The CDK inhibitor flavopiridol inhibits Cdk4 activity and protects cortical neurons from camptothecin-induced death (Park et al., 1997a). As such, we predicted that cotreatment of neurons with flavopiridol and camptothecin should block the phosphorylation observed with camptothecin treatment alone. As shown in Figure 1, flavopiridol cotreatment inhibited the camptothecin-induced induction of pRb/p107 phosphorylation.
We next examined the levels of pRb and p107 during camptothecin treatment of cortical neurons. As shown in Figure2, the levels of pRb and p107 are significantly reduced after 3–4 hr of camptothecin treatment. The observed losses of pRb and p107 are not caused by generalized loss of proteins because little or no reduction of other cell cycle proteins (see below) or β-actin (Figs. 1, 2) is observed under the same conditions. Moreover, this loss is inhibited by cotreatment with flavopiridol, thus indicating that inhibition of CDK activity blocks the degradation of pRb and p107. Such observations raise the possibility that pRb/p107 phosphorylation in this system might target these proteins for degradation.
We observed recently that caspase activity is detectable in cortical cultures ∼4 hr after the start of camptothecin treatment (Stefanis et al., 1999). This is similar to the time at which losses of pRb and p107 are observed. In addition, general caspase inhibitors significantly delay death in this experimental paradigm (Stefanis et al., 1999). To evaluate the possible involvement of caspase activity in the observed loss of pRb and p107, we cotreated cultures with camptothecin and caspase inhibitors. BAF (Fig. 2) and zVAD-fmk (data not shown) significantly inhibited the loss of pRb and p107. Exposure to flavopiridol, BAF, or zVAD-fmk alone had no effect on the levels of pRb or p107. These results indicate that caspase activation contributes either indirectly or directly to the degradation of pRb and p107.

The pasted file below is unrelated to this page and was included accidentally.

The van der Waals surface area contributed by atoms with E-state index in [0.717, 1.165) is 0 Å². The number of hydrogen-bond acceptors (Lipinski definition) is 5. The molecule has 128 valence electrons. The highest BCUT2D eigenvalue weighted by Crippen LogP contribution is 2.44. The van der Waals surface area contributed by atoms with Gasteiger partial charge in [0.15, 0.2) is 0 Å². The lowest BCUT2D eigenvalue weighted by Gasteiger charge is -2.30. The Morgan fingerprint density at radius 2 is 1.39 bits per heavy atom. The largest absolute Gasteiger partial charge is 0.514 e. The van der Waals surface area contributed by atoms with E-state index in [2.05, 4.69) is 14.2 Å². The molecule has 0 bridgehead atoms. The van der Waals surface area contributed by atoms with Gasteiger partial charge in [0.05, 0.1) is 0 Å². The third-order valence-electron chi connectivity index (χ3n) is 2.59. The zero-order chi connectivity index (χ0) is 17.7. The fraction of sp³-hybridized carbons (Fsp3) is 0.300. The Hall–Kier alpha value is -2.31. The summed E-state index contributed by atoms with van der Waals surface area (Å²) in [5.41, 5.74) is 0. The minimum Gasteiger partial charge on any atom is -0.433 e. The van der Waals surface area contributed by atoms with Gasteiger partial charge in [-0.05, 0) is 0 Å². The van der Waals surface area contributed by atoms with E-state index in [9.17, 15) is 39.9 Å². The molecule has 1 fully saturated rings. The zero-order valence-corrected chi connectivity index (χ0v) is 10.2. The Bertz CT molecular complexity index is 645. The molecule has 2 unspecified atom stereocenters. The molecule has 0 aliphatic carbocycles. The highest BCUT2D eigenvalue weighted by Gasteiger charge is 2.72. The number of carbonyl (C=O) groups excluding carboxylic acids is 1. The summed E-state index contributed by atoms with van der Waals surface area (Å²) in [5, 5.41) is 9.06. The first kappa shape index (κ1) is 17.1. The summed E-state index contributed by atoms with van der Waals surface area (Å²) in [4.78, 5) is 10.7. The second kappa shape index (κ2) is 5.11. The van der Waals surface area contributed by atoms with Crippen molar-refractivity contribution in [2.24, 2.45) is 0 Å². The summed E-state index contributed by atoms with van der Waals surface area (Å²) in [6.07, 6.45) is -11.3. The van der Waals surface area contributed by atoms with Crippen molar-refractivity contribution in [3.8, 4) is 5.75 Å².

Early changes in the cyclins, CDKs, and CKIs are not observed in camptothecin-treated cortical neurons
The inhibition of camptothecin-induced neuronal death by CDK inhibitors, along with the observed increase in cyclin D1-associated kinase activity and pRb/p107 phosphorylation, suggests the importance of Cdk4/6 signaling in the control of neuronal apoptosis. We therefore examined the expression of additional cell cycle regulators during camptothecin-evoked cortical neuronal death. As shown in Figure3, the levels of cyclin D1 and cyclin E did not change during camptothecin treatment. Cyclin A was undetectable (data not shown). No difference in expression levels was detected with flavopiridol, zVAD-fmk, or BAF cotreatment or with flavopiridol, zVAD, or BAF alone. These results indicate that elevation of cyclin D1 levels could not account for the increase in observed cyclin D1-associated kinase activity.